SFIP Results Bergville Presentation

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Learning Conservation Agriculture the Innovation Systems way
Grain-SA Smallholder Farmer Innovation Programme
Erna Kruger, Ngcobo P, Dlamini M and Smith H
CA-Farmer Innovation Programme
Key objectives and activities
Farmer-centred
Innovation
System
Awareness raising and
Access to Information
Incentives and
Market Based
Mechanisms
On-farm,
farmer-led
Research
Education
and Training
Farmers days,
symposiums, cross
visits, conferences,
popular articles
Subsidies, Village
Saving and Loan
Associations, farmer
centres, group based
access to equipment
and infrastructure
Farmer experimentation;
intercropping, crop
rotation, cover crops,
livestock integration.
Learning groups;
practical
demonstrations,
workshops, field
assessments
Stakeholder interaction,
partnerships, horizontal
and vertical scaling
CA Farmer led Trial summaries
Midlands
Bergville
EC, SKZN
Season
2017 2013
2014
2015 20162017
2013
2014
2015
2017
No of villages
639 11 1718 410 88 13
No of trial participants
4228837321225923
16
43 5493
Area planted (trials)
-ha 1,362,87,2 5,913,517,4
0,36
0,3
0,37
3,58
Average yield maize (t/ha)
2,043,74 3,634,125,035,7
0,95
0,7
1,37
2,17
Min and max yield maize
(t/ha)
0,4-7,12-4,3 1-
6,7
0,6-7,4
0,3
-
11,7
0,5
-
12,2
0,3
-
1,7
0,3
-
1,8
0,5
-
4,4
-
0,2
-
6,7
Average yield beans (t/ha)
0,621,24 0,260,791,051,22
1,26
0,34
0,69
0,35
Trialsummaries over 5 seasons; Bergville,SKZN and EC
For CA plots the pH is higher
on average and acid
saturation lower than on
control plots
The required P has reduced
on CA plots
And % Org C and % N
increased significantly
compared to control plots
Savings of around R400/ha
made on inorganic N in
three seasons
C:N ratios in the soil
decrease over time for the
CA plots
Soil health scores are higher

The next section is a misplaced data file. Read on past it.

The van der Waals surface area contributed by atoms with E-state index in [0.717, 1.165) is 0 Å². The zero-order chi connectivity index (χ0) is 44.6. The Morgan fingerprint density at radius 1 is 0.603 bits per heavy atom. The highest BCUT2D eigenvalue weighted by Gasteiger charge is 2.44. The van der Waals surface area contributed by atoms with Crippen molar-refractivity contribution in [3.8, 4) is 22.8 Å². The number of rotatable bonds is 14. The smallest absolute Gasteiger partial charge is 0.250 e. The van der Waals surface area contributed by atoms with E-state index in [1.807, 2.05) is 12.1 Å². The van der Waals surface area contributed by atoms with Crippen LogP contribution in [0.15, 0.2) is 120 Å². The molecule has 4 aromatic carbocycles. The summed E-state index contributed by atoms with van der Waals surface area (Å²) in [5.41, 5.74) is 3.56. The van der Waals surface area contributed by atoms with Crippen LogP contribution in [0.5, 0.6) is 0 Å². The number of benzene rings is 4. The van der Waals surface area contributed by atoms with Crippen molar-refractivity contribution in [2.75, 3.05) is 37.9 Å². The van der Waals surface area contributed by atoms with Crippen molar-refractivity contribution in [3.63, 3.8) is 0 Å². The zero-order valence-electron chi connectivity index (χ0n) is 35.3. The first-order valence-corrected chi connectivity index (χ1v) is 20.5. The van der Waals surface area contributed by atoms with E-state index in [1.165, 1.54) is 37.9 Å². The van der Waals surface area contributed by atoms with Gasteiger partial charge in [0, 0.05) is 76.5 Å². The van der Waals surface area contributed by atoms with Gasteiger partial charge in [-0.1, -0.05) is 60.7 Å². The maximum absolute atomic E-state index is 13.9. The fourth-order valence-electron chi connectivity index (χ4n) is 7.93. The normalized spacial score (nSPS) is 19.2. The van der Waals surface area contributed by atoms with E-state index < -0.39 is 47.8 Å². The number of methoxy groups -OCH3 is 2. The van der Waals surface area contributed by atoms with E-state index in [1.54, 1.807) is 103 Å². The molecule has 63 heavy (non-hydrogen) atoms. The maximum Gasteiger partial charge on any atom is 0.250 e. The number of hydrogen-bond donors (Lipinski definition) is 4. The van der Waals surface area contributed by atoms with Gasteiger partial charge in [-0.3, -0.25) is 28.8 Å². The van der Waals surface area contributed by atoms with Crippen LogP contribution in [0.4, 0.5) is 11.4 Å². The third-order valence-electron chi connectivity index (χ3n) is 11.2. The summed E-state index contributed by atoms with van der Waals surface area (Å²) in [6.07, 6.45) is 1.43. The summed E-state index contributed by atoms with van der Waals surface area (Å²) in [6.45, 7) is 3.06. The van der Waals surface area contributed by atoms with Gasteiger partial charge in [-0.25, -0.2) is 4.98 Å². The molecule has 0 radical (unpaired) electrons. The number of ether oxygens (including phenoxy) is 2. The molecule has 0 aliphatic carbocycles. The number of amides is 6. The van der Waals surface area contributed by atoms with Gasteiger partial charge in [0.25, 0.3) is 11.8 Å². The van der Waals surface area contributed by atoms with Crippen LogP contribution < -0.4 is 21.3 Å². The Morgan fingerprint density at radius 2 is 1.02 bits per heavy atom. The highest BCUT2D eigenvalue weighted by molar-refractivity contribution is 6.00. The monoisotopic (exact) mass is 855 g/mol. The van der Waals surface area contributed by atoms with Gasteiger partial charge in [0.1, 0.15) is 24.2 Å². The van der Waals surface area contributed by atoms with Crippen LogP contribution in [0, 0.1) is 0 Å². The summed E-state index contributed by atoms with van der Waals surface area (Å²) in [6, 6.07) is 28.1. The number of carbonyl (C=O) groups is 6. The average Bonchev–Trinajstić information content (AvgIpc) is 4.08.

for CA plots than control
plots
The CA system and effect on soil fertility and soil
health
Intercropping with
legumes (beans and
cowpeas) and use
of cover crops
increase soil fertility
and soil health
FASTER than
monocropping
Increased %
Organic C and %
N under CA
Visual and quantitative indicators
Visual Soil Assessments: soil cover, soil
structure, run-off, crusting,
earthworms, root size, soil porosity,
soil texture
Measurements: infiltration, run-off
plots, weather stations
Soil health analysis
Soil health; methods
Colour and texture
more an indicator of
soil type –so doesn’t
change too much with
tillage options
Soil depth- no
distinction between CA
and Conv how to
measure?
Soil cover- ? Which
version?
Infiltration how to
measure
May-
18
Visual soil Indicators
Stulwane
Eqeleni
Ezibomvini
NAME OF PARTICIPANT
K Dladla(T)
K Dladla(C)
D Hlongwane(T)
D Hlongwane(C)
T Dlamini (T)
T Dlamini (C)
M Dladla(T)
M Dladla(C)
C Buthelezi(T)
C Buthelezi(C)
P Sthebe(T)
P Sthebe(C)
ThZikode (T)
ThZikode (C)
T Zikode (T)
T Zikode (C)
T Mabaso (T)
T Mabaso (C)
N Zikode (T)
N Zikode (C)
S Hlatshwayo (T)
S Hlatshwayo (C)
C Hlongwane (T)
C Hlongwane (C)
P Hlongwane (T)
P Hlongwane (C)
SOIL TEXTURE (X3)
6
6
6
6
6
6
6
3
6
6
3
6
3
6
3
6
3
3
3
3
3
3
6
6
6
3
SOIL STRUCTURE( AGGR) (x3)
6
6
6
6
6
3
6
3
6
3
3
3
3
3
3
3
3
3
3
3
3
3
3
3
3
3
SOIL POROSITY (x3)
6
3
3
3
6
3
6
0
3
3
3
3
6
6
3
3
3
6
3
3
3
0
3
3
6
3
SOIL COLOUR (x2)
2
2
2
2
2
2
4
4
2
2
2
2
2
2
2
2
2
2
2
2
2
2
2
2
4
2
NO. OF SOIL MOTTLES AND
COLOUR (x1)
1
1
1
1
1
1
2
2
2
1
1
1
1
1
1
1
1
0
0
0
1
2
1
1
1
0
EARTHWORM COUNTS (x2)
0
0
0
0
0
0
0
0
0
0
0
0
0
0
0
0
0
0
0
0
0
0
0
0
0
0
SOIL COVER (RESIDUE) (x2)
0
0
0
0
2
0
0
0
0
0
0
0
0
0
0
0
0
0
0
0
0
0
0
0
1
0
SOIL DEPTH( CM) (x2)
4
4
4
4
4
4
2
4
4
4
4
4
4
4
4
4
4
2
2
2
2
4
2
2
2
2
RUN
-OFF (x2)
4
4
0
2
2
4
0
0
2
2
2
2
2
2
2
4
2
2
2
0
2
2
0
2
2
2
INFILTRATION (x2)
4
4
2
2
2
2
2
2
2
2
2
2
2
2
2
2
2
2
2
2
2
2
2
2
2
2
TOTALS
33
30
2
4
26
31
25
28
18
27
23
20
23
23
26
20
25
20
20
17
15
18
18
19
21
27
17
VSAs
Should be >30%
15-30% still considered CA
<15% a problem BUT little cover in
our system we want to assess
increase in cover
Cannot assess this before spraying
complicates things too much
During season: IMPORTANT THT
WEEDING DOES NOT REMOVE
COVER
Option 3: A range of different
percentages with more categories
to be more specific:
0 =0-15% cover
1=16-30% cover
2=31-45% cover
3=46-60% cover
4= 61-90% cover
5= > 90% cover
Soil cover
When in the season
shouldwe look at soil
cover?
How to relate that to
canopy cover?
Soil cover
Soils
O,
1,2
CONTROL
(CA yes or no)
TRIAL
Soil colour (light,
ave, dark) (uniformity-specks)(x3)
Soil
structure (aggregates)(x4)
Porosity
(Clods, pores, organic matter)- (x5)